As a kid growing up on a farm in Southern Wisconsin, I always knew one thing for certain: I never wanted to be a farmer. Farmers worked too hard for too little, were never in control of their schedules or their markets, and lived a lonely life of solitude far from city excitement, friends and family. But sooner or later, we all come to learn that certainty is an illusion. Things are always evolving and what we think we know is never quite as it seems.


What I never understood as a child was that a major shift was taking place around me. The very foundation of conventional agriculture was beginning to fracture in the late ’80s and early ’90s. Pioneering farmers all over the nation were trying something new. Farmers markets were popping up everywhere. Organic farming methods were gaining widespread acceptance and standards for certification were being set into place. Marketing cooperatives that paid farmers fair wages were being formed. And a new style of agriculture that allowed farmers to market directly to their consumers in a way that insulated them from some of the risk of farming while also gaining financial support prior to the growing season was gaining ground. In fact, one of the Wisconsin forerunners in the community supported agriculture (CSA) movement was steadily growing their business not more than five miles from where I grew up. But I had no idea about any of this. When I was young, I had no idea what farming could be.  


I don’t remember when exactly I first really grasped the gravity of the CSA model and what it meant for farmers. It could have been when I decided to take a break from college to figure out what degree I wanted to pursue and checked out Elizabeth Henderson’s book Sharing the Harvest from the Janesville Public Library. I remember diving into the pages and thinking that this idea of farmers and nearby consumers creating a partnership with one another was a beautiful and idyllic model, but that it would never work in reality.


It could have been a year later when I first moved to Madison and the whole city was reading Michael Pollan’s In Defense of Food, and I ripped through the pages with fervor. Or maybe it was a couple years later during my internship with FairShare CSA Coalition, when I met dozens of farmers from all over the state who didn’t look burnt out, exhausted or lonely; who were instead tan and smiling, enthusiastically building something for themselves with the love and support of their community.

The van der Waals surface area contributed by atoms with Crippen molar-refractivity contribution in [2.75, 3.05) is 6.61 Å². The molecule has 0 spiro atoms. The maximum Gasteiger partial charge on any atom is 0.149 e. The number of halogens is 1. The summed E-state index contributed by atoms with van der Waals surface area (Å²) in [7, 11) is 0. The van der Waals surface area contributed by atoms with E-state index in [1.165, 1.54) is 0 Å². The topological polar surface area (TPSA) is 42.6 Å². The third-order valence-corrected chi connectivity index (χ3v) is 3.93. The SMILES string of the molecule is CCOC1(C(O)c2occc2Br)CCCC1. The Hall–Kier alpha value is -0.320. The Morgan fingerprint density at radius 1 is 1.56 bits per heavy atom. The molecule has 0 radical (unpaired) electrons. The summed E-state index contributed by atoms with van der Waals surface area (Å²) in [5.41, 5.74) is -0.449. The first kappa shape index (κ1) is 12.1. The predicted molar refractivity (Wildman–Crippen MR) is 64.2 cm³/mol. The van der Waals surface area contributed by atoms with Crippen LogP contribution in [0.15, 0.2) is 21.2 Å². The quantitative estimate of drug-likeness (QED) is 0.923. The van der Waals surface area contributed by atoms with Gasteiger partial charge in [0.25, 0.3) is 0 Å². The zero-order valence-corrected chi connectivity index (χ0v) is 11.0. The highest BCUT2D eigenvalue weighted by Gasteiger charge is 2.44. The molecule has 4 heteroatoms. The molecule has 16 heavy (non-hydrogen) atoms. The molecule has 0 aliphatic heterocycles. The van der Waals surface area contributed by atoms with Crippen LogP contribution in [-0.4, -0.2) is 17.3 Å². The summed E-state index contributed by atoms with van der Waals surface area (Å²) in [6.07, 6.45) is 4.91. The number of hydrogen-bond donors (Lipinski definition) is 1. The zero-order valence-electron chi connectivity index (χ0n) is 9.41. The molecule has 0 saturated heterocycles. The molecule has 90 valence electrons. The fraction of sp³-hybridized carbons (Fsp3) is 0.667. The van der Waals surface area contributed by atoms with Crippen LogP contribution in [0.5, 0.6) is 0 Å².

Or perhaps it was a different moment that same summer when my soon-to-be-husband got a job at Tipi Produce, the pioneering farm not more than five miles from my childhood home, and I got to visit their operation. All of a sudden, I saw a different way of life on the farm. All of a sudden, I realized farming could far exceed my naïve assumptions. All of a sudden, I saw myself wanting to head back to my family land and become a farmer myself.


CSA is the backbone of our farm and has been since the very beginning. I don’t know if we would have ever been bold enough to start a business fresh out of college with only a couple thousand dollars in the bank if not for CSA. The shares purchased by those first eight members bought the seeds to grow our crops and the cooler to store our harvests in. We love this business model because it gives us all the things I thought farmers could never have: like predictability, a stable income, insulation from risk, money when we need it (without having to take out operating loans), and most important of all, a community to share our struggles and our successes.


It still isn’t easy. There are forces of nature that we can’t control, equipment that breaks, employees that don’t work out, poor organization and even poorer communication at times, an enormous workload, a society that continually seeks cheaper and more convenient ways of getting their food, and financial obstacles to acquiring land of our own. Farming is still a rough and tumble way of life that is not without challenges. But with CSA, we feel safe and supported through all the highs and lows. We feel connected to people despite our rural existence. We feel like our life can have some semblance of balance.


I love CSA for so many reasons and not only because it makes the lives of farmers better, healthier and more sustainable. I love CSA because it has taught me patience, fortitude and persistence. Year after year, we keep growing things that challenge us because we know our members want them. Year after year, we learn how to grow more and more crops because we want our CSA members to gain exposure to wider varieties of vegetables.


I love CSA because I love sharing stories from the field and helping people feel connected to their food. I love CSA because I adore being a part of people’s routine. I love being a reason why people are spending more time in their kitchens. I love CSA because it helps people achieve a simpler, healthier way of life. I love CSA because I get to be part of the reason a child grows up to love vegetables. I love CSA because I love food: pure, simple, healthy, delicious food. And I love CSA because it taught me to love being a farmer.  


Lauren Rudersdorf owns and operates Raleigh's Hillside Farm outside of Evansville, Wis., with her husband Kyle. Together, they manage four acres of leased family land, growing vegetables for a small CSA and area restaurants. They are currently filling their 2017 CSA. In her free time, Lauren loves to share stories about farming, life and food on her blog,

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